The massacre at the Route 91 Harvest music festival in Las Vegas on Sunday was, from the perspective of the large event planning industry, utterly unprecedented, said Greg Flakus, who runs a Vancouver company that handles large event organizing.
“In the industry that I have worked in for this long, it’s really unimaginable what happened,” he said.
“The sad part is it’s happening more and more,” he added, referencing the bombing at an Ariana Grande concert in Manchester, United Kingdom, in May.
Flakus runs GF Strategies, which for close to 20 years has worked with fairs, festivals and similar large events around the country handling organization for concessions and other event facilities. Flakus said GF Strategies has worked with 53 fairs in 20 states and around a dozen major festivals nationwide, including the Las Vegas Village, which hosted the music festival that was attacked.
His connection to the venue organization for the Las Vegas Village is personal. He worked with the company in the early years of the venue, and forged dozens of friendships and professional relationships with people in the organization.
He was in town in 2012 for an industry event, and met the vice president for entertainment at Mandalay Bay resort and casino. They struck up a conversation about the industry and their mutual love of horse racing.
Through that connection, Flakus ended up attending the first two Route 91 Harvest music festivals, and consulted with the organization as it built up the MGM Village festival venue and what later became the Las Vegas Village.
He was at home listening to the radio around 10 p.m. Sunday when he heard news about reports of gunfire in Las Vegas.
“I heard the news — gunshots, Vegas — and I thought, well, that happens regularly in Las Vegas, doesn’t it?” he recalled thinking.
When the details started to come into focus, that hundreds have been injured and dozens killed in a shooting spree at the venue he knew so well, he was overwhelmed.
“Just to see all that taken down in an instant is really heartbreaking,” he said. “I would be saddened for sure if I didn’t know about the Las Vegas Village and I didn’t know the people involved in building it up and working to make it a great venue.”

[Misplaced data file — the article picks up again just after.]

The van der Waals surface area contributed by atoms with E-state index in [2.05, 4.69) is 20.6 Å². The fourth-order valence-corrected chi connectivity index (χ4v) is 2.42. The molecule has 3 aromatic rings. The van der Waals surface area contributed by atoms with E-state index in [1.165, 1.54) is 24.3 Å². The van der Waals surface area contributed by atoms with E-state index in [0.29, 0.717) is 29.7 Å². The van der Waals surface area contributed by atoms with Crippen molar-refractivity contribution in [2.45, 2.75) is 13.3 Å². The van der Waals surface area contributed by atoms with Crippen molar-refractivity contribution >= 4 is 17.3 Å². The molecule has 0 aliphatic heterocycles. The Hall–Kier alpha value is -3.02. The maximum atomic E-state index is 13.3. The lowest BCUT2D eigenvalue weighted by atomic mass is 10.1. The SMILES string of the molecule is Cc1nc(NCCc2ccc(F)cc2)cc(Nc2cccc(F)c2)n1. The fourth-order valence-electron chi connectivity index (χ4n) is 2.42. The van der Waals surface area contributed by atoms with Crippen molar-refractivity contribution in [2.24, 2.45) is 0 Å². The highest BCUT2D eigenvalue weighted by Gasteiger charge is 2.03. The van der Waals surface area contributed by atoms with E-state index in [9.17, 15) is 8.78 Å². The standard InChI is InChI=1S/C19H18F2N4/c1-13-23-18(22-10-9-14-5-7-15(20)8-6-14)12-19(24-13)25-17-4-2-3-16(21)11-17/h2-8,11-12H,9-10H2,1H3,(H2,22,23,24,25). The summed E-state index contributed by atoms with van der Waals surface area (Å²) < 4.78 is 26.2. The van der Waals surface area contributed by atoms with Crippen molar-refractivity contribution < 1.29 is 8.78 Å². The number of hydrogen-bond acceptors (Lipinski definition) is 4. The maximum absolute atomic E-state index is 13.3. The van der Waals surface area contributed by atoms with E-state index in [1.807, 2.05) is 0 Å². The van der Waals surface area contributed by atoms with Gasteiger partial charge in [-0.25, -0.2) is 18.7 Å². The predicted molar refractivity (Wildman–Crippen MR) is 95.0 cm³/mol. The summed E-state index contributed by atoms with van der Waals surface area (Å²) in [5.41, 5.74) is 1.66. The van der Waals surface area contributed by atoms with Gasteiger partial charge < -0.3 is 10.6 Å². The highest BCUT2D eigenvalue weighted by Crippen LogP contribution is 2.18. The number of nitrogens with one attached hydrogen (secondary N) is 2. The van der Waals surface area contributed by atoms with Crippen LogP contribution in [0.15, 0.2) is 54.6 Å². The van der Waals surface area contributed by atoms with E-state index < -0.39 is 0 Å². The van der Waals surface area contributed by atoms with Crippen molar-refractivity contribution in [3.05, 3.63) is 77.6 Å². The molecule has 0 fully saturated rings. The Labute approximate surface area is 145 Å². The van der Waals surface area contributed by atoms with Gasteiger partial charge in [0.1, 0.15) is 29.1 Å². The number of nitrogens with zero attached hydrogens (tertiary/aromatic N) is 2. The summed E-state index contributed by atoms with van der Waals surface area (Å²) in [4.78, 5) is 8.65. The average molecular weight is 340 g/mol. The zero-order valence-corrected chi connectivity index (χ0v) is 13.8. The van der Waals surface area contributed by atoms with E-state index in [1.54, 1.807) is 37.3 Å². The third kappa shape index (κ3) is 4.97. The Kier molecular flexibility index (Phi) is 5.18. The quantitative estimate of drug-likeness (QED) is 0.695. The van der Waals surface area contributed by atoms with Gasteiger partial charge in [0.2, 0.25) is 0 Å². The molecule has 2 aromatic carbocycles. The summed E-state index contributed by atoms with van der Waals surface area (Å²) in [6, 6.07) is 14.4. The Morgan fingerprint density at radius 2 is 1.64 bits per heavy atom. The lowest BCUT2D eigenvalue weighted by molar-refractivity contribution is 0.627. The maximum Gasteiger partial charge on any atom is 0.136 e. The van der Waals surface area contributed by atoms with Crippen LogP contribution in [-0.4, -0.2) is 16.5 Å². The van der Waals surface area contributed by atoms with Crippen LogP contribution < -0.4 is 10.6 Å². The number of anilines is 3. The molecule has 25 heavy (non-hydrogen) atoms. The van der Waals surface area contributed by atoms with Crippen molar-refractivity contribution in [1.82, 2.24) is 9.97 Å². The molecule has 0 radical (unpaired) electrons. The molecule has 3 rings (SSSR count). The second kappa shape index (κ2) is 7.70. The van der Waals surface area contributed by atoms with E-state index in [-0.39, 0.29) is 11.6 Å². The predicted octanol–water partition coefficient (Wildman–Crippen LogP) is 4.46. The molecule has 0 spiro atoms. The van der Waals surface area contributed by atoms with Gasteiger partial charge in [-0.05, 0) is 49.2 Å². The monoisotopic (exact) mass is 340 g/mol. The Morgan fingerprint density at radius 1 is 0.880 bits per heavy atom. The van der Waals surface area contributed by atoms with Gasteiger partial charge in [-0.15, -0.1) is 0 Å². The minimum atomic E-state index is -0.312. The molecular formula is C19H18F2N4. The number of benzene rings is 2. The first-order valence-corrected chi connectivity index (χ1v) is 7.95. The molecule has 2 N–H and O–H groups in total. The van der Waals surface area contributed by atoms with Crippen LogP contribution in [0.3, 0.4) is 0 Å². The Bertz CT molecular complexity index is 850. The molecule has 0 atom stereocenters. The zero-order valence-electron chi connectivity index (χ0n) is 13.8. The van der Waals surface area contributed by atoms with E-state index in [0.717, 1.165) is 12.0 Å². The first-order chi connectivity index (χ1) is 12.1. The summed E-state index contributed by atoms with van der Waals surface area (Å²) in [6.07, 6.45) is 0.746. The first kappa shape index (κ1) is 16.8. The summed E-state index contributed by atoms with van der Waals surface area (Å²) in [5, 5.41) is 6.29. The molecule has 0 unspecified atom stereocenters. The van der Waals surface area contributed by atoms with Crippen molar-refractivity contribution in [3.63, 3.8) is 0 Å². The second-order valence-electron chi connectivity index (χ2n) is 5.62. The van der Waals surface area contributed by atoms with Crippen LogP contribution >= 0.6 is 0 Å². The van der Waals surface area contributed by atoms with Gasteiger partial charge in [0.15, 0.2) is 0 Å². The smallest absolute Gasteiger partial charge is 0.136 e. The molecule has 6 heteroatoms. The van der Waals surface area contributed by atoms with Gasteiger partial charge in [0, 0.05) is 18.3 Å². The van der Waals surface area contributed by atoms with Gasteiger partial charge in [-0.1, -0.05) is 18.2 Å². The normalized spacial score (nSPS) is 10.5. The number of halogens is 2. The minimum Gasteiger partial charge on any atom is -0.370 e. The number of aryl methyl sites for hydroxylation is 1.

“It’s just a great team of people. Their major goal was to make sure that everybody who came to it left saying that was a great, great time.”
Patron safety is a part of large-scale event planning. Planners try to set things up with a mind to safe entrance and exit, and how crowds might move around concessions or other facilities.
Festivals, fairs and concerts often have emergency personnel staged outside, or inside the venue, but the threats are typically medical issues, fires or personal violence, Flakus said.
Large, big-budget events will often have a walk-through beforehand, or a drill, where planners, staff and emergency workers try to identify potential issues should something profoundly bad happen, such as a disaster or active shooter, he said.
Many outdoor events also have collapsible fencing, he said, to mitigate for bottlenecks or stampeding guests should something happen. But he could see how Sunday’s shooting created confusion as the shooter attacked from a high-rise window a block over at Mandalay Bay casino and resort. The crowd, he said, didn’t know where the threat came from.
“There was no real way to predict where the crowd was going to run to, and that is a very, very scary, and pretty much, to my knowledge, an unheard of situation in the world of events,” he said.
How, and if, the industry at large will respond is unclear, he said. The staff with MGM Resorts International, which owns Mandalay Bay and the Las Vegas Village, are likely still reeling, much less able to process what happened.
From his perspective, there’s likely little practical recourse festival planners have to mitigate threats like Sunday’s.
“How could you prepare for something like this?” he said.
He expected MGM will, in the next few weeks, outline what happened as it pertains to event and festival planners, and the industry will start looking at how it can adapt.
Until then, he said, people shouldn’t let monsters keep them from living their lives.
“My reaction is we can’t let fear dictate where we go,” he said. “We have to continue to gather as people, we have to celebrate who we are, we have to continue to enjoy our neighbors and friends, and that’s really what the festival business is all about.”